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Postby wendy » 24 Nov 2016, 14:36


Nearly 1 in 8 people in Norfolk cares for, unpaid, a friend or family member who, for various reasons, cannot look after themselves.
Being a carer can be difficult, physically and emotionally, but due to a change in law (The Care Act 2014), there is more advice and support on offer; carers now have the same rights to care and support as the people they’re looking after.
Carers’ Rights Day on 25th November is about getting this message out to carers and encouraging them to find out about all of the help and support on offer from Norfolk Carers.
Carers’ rights include:
• If a carer appears to have a need for support they should be offered a Carers’ Assessment by the local authority– which may also lead to practical and emotional support from Norfolk Carers and other organisations.
• Carers have the right to advice to find out about grants, funding and benefits that they may be entitled to, such as Carers Allowance, to manage their finances.
• All employees who care have the right to request flexible working if they have worked for the same employer for 26 weeks, and meet other criteria, and to be treated no less favourably than other employees.
As part of their ‘Think Carer’ campaign, Norfolk Carers is hosting a Tweetchat on 25th November, Carers’ Rights Day, to get views from Carers and local services and organisations on how their communities might become more ‘carer friendly’. They’re asking people to get involved by using #NorfolkCarers.
Kevin Vaughan from Norfolk Carers says:
“People looking after someone else often say that they find it difficult to think of themselves as “a carer”. Because of this, they often don’t seek support until they, or the person they care for, reach crisis point. Seeking information, advice and support at an early stage can help them to find out about their rights, continue caring with confidence and keep the person they care for well. “
Joan, 73, a carer from Hoveton looks after her husband, 75, who has had a brain hemorrhage. She says:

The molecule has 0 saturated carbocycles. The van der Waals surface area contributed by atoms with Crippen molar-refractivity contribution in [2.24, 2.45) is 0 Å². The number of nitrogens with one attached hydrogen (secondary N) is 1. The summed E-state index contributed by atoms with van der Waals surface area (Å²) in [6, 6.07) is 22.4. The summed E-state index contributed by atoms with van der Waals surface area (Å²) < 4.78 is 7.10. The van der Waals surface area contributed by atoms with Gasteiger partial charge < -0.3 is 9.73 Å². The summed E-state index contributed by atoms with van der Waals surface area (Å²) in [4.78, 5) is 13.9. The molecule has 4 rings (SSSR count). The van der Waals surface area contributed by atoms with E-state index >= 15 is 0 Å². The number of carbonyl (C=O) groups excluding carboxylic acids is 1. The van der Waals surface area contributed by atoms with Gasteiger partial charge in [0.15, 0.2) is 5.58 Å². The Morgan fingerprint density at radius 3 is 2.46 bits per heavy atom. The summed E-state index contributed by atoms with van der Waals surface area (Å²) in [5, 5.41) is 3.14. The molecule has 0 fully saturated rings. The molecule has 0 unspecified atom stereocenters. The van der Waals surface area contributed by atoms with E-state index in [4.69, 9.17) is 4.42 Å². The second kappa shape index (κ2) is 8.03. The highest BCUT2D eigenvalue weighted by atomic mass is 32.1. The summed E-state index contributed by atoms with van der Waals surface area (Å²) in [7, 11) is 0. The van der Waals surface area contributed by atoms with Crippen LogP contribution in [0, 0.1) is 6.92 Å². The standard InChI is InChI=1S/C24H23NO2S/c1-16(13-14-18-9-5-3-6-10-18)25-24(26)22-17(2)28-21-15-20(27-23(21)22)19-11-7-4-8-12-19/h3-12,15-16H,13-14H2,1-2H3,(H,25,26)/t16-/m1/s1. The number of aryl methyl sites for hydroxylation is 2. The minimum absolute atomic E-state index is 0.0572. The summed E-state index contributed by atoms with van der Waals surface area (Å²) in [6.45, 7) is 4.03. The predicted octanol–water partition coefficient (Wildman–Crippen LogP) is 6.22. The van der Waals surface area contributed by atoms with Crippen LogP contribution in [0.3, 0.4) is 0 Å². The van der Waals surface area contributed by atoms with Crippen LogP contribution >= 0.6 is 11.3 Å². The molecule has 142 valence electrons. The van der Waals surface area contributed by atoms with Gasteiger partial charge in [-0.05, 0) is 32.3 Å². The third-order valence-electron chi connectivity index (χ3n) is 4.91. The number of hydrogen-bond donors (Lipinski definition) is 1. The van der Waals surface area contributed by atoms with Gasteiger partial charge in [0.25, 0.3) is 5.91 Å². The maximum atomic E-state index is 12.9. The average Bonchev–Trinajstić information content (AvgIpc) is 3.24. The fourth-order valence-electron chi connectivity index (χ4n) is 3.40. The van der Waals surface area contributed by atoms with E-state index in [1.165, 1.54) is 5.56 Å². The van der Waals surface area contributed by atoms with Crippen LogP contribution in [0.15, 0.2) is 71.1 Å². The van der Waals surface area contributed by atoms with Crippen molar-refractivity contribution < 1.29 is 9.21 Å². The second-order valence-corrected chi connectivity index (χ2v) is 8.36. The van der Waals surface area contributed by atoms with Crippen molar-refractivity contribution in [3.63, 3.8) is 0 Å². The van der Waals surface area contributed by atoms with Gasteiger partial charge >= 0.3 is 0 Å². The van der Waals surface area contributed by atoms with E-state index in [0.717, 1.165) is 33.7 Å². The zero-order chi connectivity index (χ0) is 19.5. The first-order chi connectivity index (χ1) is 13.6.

“ I don’t think that I realised that I have rights, or that I might be entitled to a Carer’s Assessment. I feel strongly that more should be done by health professionals, and other services, to identify carers at first contact, to help them find out about their rights, and the support that’s available.”
Christine, 66, from South Norfolk cares for her husband who has Parkinson’s Disease, and a number of other health problems. Caring was taking over her life, but she didn’t mention her caring role to her employer and couldn’t discuss her feelings of frustration and anger with members of her family,
“It’s insidious; you don’t realise that you’re taking on more and more until you’re forced to take stock.”
The crunch came for Christine when she had a panic attack caused by the strain of trying to support her husband’s emotional health. Her daughter insisted she saw a GP and it opened up the support available to her husband. Although this took off some of the strain from her, she found a lifeline at an open day in her local library. There, she met with a member of Norfolk Carers’ support team and at last felt able to talk freely about her problems and express her emotions, “It was the best thing that I could have done - I felt supported.”
Through Norfolk Carers, Christine also tapped into a learning grant, which allowed her to do a writing course. But, she says, more needs to be done to make carers aware of their rights and the information, advice and support available. She’s now passing on information to a neighbour who’s just become a carer,
“Norfolk Carers is an excellent service but more carers need to know about them and get tailored help. Norfolk Carers Handbook and leaflets are available – pick them up and tell other people about them.”
Norfolk Carers offers a range of services including: individual support, breaks for carers details of grants and benefits, Norfolk Carers Handbook and a free Advice Line:
T. 0808 808 9876
Text only: 07497 002864
Facebook: Norfolk Carers
Twitter: @norfolkcarers
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